Penniless and Suffering from Two Broken Legs, It Looked Like It Was Curtains for Trace Until Geoffrey Weech Rode to Her Rescue on His White Horse
"We felt that if a cat can be that normal with three legs, I think that they can adapt to two legs."
-- Geoffrey Weech
In a profession that is better known for uncaring shekel chasers and gross incompetence, it always is refreshing to learn of veterinarians of the opposing stripe. Dr. Geoffrey Weech of the Monmouth Small Animal Hospital in Wyatt Earp's hometown of Monmouth, Illinois, is one such dedicated practitioner.
About seven weeks ago, an impecunious local resident brought in a fourteen-week-old black kitten named Trace whose rear legs had been badly mangled in a car's engine. It would have been easy for him to have turned his back on her just as several of his colleagues in Chattanooga had done earlier this year to another feline traffic fatality but instead he chose to treat her gratis. (See Cat Defender post of July 16, 2010 entitled "Tossed Out the Window of a Car Like an Empty Beer Can, Injured Chattanooga Kitten Is Left to Die after at Least Two Veterinarians Refused to Treat It.")
Even with veterinary intervention secured it was an uphill battle to save Trace's life. "Didn't have any blood flow to them; the bones were broken in the legs," Weech later told WHBF-TV of Rock Island in an undated article that appeared on the web sometime around November 11th. (See "Monmouth Vets Save a Helpless Kitten.")
Apparently the fractures were too severe in order to be repaired and this necessitated Weech having to cut off her rear legs. Nevertheless, he is deserving of praise for electing not to kill her. (See photo of her above.)
"We felt that if a cat can be that normal with three legs, I think they can adapt to two legs," he explained to WHBF-TV.
Although adjusting to life without her rear legs is going to be difficult, veterinary technician Bridgette O'Malley is not betting against Trace. "She's a fighter for sure because she could have just as easily died in that engine and she fought through everything," she told WHBF-TV in the article cited supra.
Since there is not anything wrong with her front legs it might be possible for veterinarians to fit her with some type of prosthetic device that would allow her to regain her mobility. It has been done before with cats that have suffered paralysis in their rear legs and, other than a lack of money, there is not any reason why it could not be done for Trace.
Of course, an ounce of prevention always is worth a pound of cure and some of these tragedies could be prevented if motorists could be prevailed upon to check underneath their hoods before turning over their motors, especially during the cold winter months. Because they do not have anywhere else to go, numerous homeless cats and kittens seek out the warmth provided by cooling engines and that often leads to danger and even tragedy. (See Cat Defender post of January 5, 2006 entitled "'Miracle' Cat Survives Seventy Mile Trip Down New Jersey Turnpike by Clinging to Drive Shaft of SUV.")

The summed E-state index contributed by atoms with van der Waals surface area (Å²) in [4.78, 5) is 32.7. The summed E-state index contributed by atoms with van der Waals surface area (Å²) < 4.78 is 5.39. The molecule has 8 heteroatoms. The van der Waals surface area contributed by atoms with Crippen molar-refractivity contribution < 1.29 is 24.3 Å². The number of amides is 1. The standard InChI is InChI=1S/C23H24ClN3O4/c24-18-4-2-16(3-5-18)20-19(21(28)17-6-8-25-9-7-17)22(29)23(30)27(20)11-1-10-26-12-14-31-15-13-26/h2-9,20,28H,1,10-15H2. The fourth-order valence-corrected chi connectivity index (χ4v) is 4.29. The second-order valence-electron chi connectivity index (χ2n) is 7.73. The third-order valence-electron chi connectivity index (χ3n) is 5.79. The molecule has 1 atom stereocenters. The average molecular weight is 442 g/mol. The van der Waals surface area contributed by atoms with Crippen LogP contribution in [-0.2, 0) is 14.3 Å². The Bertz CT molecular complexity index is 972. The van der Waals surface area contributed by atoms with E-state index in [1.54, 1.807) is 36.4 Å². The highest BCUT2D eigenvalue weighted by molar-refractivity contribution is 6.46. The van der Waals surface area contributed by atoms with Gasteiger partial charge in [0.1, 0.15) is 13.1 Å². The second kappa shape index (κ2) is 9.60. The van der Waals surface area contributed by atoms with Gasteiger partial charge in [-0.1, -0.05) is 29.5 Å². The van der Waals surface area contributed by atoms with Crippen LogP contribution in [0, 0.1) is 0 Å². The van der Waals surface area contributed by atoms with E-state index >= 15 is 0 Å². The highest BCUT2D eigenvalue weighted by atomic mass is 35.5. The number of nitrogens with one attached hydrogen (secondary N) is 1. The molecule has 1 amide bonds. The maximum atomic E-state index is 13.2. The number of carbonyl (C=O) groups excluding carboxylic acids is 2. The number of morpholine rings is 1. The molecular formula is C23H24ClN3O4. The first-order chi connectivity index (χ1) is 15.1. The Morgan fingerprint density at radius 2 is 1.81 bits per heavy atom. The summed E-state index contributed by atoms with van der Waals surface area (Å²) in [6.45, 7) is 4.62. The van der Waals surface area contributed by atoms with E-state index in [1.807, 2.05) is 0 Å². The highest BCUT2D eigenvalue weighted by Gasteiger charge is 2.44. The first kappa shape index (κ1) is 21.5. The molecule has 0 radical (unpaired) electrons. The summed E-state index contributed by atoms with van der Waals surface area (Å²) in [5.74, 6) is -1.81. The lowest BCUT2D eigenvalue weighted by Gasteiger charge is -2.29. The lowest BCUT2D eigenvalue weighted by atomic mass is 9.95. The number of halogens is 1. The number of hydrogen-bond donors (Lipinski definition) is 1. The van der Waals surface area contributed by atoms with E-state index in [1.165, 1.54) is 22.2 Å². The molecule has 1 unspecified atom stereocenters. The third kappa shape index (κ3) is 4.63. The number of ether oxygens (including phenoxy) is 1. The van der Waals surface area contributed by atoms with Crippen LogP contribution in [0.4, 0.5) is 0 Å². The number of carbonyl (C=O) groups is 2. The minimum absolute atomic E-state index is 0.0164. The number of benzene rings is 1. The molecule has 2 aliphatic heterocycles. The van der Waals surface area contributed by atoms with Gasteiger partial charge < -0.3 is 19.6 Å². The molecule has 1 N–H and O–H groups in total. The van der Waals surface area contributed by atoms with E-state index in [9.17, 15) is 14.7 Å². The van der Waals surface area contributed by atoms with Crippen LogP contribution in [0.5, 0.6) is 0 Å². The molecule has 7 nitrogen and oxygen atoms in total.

The next order of business as far as Weech is concerned is securing a good home for Trace. "It's going (to) have to be somebody that is dedicated to a special needs kitten but I think they're going to be surprised," he predicted. "I think she's really going to come around."
Anyone who is interested in welcoming this amazing little kitten, now five months old, into their home can reach the Monmouth Small Animal Hospital at (309) 734-5227.
In spite of the tremendous job that he has done with Trace, Weech nonetheless is guilty of grossly underestimating the ability of cats to adapt to losing legs. For example, in Theodore, Alabama, there is a tortoiseshell cat named Callie Mae who does not have any legs at all. (See photo of her on the right above.)
A little over two years ago she was chased up a tree by a group of dogs and subsequently electrocuted when she became entangled in electrical wires. It is not clear from the information available but presumably she broke all four appendages when she fell to the ground.
"She's a good kitty," Sandy Tomlin of the Theodore Veterinary Hospital, where Callie Mae lives, told WKRG-TV of Mobile on August 9th. (See YouTube video entitled "Legless Cat Ready to Start Another Life.") "She even caught a mouse one time."
Someone has to scratch, groom, and brush her and she is forced to use Wee-Wee Pads as opposed to a litter box but otherwise she is doing remarkably well. Moreover, her courage and determination to live has had a profound effect upon Tomlin and her colleagues at the veterinary clinic.
Her tragic plight also serves as a reminder of just how lethal dogs, trees, and electrical wires can be for cats. (See Cat Defender posts of March 24, 2010 and March 20, 2008 entitled, respectively, "Seven-Month-Old Bailey Is Fed to a Lurcher by a Group of Sadistic Teens in Search of Cheap Thrills in Northern Ireland" and "Bone-Lazy, Mendacious Firefighters Are Costing the Lives of Both Cats and Humans by Refusing to Do Their Duty.")
Anyone interesting in giving beautiful little Callie Mae a permanent home can contact the Theodore Veterinary Hospital at (251) 653-7831.
In addition to the Monmouth Small Animal Hospital and the Theodore Veterinary Hospital there is Deb Carroll of the Grenada Veterinary Clinic in Sherwood Park who on February 16, 2009 came to the Edmonton Humane Society on her day off and repaired for free the left rear leg of a three-month-old Siamese kitten named Duckie. (See Cat Defender post of March 30, 2009 entitled "Duckie Is Saved by a Compassionate Veterinarian after Family Practitioner Demands Either C$1,600 or Her Life.")
They are difficult to locate, especially in times of need, but caring veterinarians who place saving lives ahead of lining their pockets do exist. They are, however, a distinct minority within the profession.
Photos: WHBF-TV (Trace) and WKRG-TV (Callie Mae).